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A compass is a navigational device that uses Earth's magnetic field to help determine geographical position. The ancient Chinese created the first compass, and evidence suggests the Vikings of northern Europe used a crude compass in the 12th century. While modern global positioning systems have made determining geographical position easier and more accurate, there are still benefits to using a compass, not least of which is that they do not require any type of power source.
Navigating in the Unknown
It is one thing to navigate from a position you are familiar with, but if you are in unknown territory you can use a method called triangulation. First, choose two distinct points of reference in your surroundings. For instance, identify a feature to the northeast and another to the southeast. Next, use your compass to record their directions in degrees from your position. Try to identify the two features on your map, and when you have done so, draw lines from the datum points corresponding to the angle from each position you have recorded. You can identify your position by where the lines intersect.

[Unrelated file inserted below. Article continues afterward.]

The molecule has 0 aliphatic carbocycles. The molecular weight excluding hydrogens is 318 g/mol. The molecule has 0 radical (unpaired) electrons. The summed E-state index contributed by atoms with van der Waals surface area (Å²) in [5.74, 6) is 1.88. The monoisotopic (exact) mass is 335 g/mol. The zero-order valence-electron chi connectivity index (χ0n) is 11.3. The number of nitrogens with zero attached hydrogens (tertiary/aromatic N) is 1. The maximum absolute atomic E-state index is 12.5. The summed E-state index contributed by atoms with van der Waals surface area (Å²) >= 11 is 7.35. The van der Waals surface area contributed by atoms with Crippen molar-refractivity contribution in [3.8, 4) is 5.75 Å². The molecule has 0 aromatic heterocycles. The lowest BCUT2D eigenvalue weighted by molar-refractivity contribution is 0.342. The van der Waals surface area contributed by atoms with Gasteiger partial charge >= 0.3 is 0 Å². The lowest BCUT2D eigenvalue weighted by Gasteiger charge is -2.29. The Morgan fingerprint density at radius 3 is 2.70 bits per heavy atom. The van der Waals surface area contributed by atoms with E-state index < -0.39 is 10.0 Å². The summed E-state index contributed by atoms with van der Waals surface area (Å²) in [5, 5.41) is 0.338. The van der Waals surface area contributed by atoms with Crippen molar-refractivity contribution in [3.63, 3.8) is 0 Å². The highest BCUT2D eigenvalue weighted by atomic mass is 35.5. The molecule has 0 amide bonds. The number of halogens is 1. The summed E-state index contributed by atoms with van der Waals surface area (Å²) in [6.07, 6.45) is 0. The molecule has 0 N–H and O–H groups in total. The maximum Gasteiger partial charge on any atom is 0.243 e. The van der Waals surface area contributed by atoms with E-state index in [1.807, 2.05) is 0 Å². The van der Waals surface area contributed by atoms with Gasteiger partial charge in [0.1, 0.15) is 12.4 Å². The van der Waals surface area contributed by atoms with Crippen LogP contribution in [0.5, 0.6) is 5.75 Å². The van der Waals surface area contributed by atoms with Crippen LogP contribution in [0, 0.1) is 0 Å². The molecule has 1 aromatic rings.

One of the benefits of a compass is that it is portable. The slim and compact dimensions of most modern compasses enable you to add one to a pack of any size without worrying about additional weight. Most compasses can fit in your pocket. Some come with straps so you can hang them around your neck or wrist to keep from losing them.
When using a compass, you can establish your direction and position on your own. Even if you are alone in the wilderness and far away from a town or even a homestead, as long as you have a compass and an accurate map you can happily navigate across the environment without requiring the aid of another person and without needing an electrical power source.
Another benefit of using a compass is the rapidity with which you can take a reading. While a modern global positioning system, or GPS, can give a more accurate reading faster, you can still take out your compass, pinpoint your current position on a map, and establish your future trajectory in a matter of minutes. On the other hand, using a transit to establish your position can take between 10 and 15 minutes, and offers no real advantages in accuracy.
Cathel Hutchison began editing and writing in 2007 and has worked with various institutions and publishers, including editing courses for the Open University and captioning for the cultural archive "Am Baile." Hutchison holds a Master of Letters in history from the University of Aberdeen and a Master of Arts in American studies from the University of Edinburgh.